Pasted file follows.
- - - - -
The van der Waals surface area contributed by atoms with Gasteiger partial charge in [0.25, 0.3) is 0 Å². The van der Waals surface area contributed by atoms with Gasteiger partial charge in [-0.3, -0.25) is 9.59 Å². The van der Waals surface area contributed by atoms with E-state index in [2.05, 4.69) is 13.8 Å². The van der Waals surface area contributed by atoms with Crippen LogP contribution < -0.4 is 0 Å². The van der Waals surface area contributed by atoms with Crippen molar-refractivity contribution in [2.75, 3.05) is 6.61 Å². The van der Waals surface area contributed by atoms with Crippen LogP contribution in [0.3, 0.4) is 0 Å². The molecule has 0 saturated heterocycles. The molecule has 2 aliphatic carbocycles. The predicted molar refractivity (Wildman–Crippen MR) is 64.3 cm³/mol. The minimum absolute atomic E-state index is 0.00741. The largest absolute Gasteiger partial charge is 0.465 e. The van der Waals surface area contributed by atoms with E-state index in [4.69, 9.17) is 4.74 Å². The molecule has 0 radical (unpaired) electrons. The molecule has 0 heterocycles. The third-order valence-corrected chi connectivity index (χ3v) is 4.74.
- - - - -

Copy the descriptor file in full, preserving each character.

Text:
The van der Waals surface area contributed by atoms with Gasteiger partial charge in [0.25, 0.3) is 0 Å². The van der Waals surface area contributed by atoms with Gasteiger partial charge in [-0.3, -0.25) is 9.59 Å². The van der Waals surface area contributed by atoms with E-state index in [2.05, 4.69) is 13.8 Å². The van der Waals surface area contributed by atoms with Crippen LogP contribution < -0.4 is 0 Å². The van der Waals surface area contributed by atoms with Crippen molar-refractivity contribution in [2.75, 3.05) is 6.61 Å². The van der Waals surface area contributed by atoms with Crippen LogP contribution in [0.3, 0.4) is 0 Å². The molecule has 0 saturated heterocycles. The molecule has 2 aliphatic carbocycles. The predicted molar refractivity (Wildman–Crippen MR) is 64.3 cm³/mol. The minimum absolute atomic E-state index is 0.00741. The largest absolute Gasteiger partial charge is 0.465 e. The van der Waals surface area contributed by atoms with E-state index in [4.69, 9.17) is 4.74 Å². The molecule has 0 radical (unpaired) electrons. The molecule has 0 heterocycles. The third-order valence-corrected chi connectivity index (χ3v) is 4.74.